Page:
RSV diagnosis can lead to an array of financial complications.
Adam C. Welch, PharmD, MBA, FAPhA: Let’s shift to talk about some of the financial burden and future considerations of RSV here on this agency payer perspective. My first question: What are some of the strategies that we can implement to help ensure that families have access to RSV [respiratory syncytial virus] prevention and try to minimize some of that administrative burden that we spoke about earlier?
Kimberly C. Chen, DO, MSHLM: It’s very important to differentiate between commercial payer and Medicare compared with Medicaid. For Medicare, I think the guideline is much more straightforward right now because the ACIP [Advisory Committee on Immunization Practices] recommendations basically allow the provider, the physician, and the patients to have a shared decision of figuring out who can get [a] vaccination. It makes it much easier; it does not require [preoperative care]. Meanwhile, for commercial and Medicaid populations, more likely the state will still need to make some decisions. The commercial payers, Medicare, and Medicaid are still sitting tight to wait on the ACIP decision. So with that, [preoperative care] will continue to be required. So ways we can decrease that turnaround time [for preoperative care] are very important. As we talked about earlier, for the therapeutics, that’s 40 days right now. And part of that is that specialty pharmacy fulfillment takes about 21 days. So ways to get that decrease are also important to making sure that maybe the specialty medication can be available in pharmacy [in] your neighborhood as well as…where the patients can actually get it from their providers. Those are ways that we can improve access and make sure that some of those socially disadvantaged neighborhoods will get their medications more easily.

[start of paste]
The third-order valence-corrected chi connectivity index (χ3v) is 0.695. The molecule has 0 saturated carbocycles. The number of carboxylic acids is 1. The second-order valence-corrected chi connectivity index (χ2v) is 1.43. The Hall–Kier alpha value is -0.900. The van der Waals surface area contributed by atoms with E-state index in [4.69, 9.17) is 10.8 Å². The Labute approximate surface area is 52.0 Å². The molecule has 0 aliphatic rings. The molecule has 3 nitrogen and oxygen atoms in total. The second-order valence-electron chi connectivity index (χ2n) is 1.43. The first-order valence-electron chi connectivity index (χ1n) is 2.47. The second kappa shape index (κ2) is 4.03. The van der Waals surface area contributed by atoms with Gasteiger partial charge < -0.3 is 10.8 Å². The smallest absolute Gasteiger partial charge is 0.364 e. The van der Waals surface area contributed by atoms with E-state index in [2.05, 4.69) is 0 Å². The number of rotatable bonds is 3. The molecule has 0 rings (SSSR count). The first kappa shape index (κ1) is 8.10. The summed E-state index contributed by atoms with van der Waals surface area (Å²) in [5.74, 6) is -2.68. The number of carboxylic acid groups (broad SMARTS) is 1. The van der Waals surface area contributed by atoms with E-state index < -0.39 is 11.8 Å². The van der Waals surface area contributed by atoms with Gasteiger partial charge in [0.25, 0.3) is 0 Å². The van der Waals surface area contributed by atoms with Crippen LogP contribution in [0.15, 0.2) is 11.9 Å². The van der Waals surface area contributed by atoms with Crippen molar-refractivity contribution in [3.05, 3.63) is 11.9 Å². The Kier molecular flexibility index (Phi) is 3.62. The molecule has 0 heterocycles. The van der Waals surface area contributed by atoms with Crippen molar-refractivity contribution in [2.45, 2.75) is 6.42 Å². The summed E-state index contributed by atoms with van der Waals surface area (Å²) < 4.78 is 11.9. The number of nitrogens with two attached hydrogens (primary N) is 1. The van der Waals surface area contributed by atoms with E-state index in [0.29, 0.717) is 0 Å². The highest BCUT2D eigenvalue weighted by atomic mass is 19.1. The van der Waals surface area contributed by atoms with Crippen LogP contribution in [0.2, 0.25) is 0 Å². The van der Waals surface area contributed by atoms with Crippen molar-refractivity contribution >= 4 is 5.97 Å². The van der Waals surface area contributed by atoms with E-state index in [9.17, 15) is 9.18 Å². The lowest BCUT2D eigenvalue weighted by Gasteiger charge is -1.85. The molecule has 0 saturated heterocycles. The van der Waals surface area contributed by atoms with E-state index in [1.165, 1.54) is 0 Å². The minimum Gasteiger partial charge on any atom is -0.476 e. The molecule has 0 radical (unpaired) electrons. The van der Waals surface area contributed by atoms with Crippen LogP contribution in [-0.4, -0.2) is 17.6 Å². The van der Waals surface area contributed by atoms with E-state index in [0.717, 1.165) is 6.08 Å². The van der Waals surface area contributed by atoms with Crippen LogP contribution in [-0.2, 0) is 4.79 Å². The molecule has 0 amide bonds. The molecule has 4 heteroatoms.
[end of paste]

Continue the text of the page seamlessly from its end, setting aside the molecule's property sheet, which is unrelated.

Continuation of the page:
Adam C. Welch, PharmD, MBA, FAPhA: Dr Boyer, as a clinician, how do you triage these families and think about who needs RSV preventive measures and who does not?
Debra Boyer, MD, MHPE: The guidelines are helpful. And there are those patients who clearly fall within the recommended groups. It’s remembering as a clinician that those patients need this and to start that process as early as possible for all the reasons that Dr Chen mentioned. There are all those kids that fall within that considered group, and as a clinician, we need to make decisions for each of those patients and then work with the payers to…hopefully get permission if it should be indicated to pay for it. So it can be a challenge, but it is awareness both for the clinicians and one for the payers to be able to easily approve when they’re needed.
Transcript edited for clarity.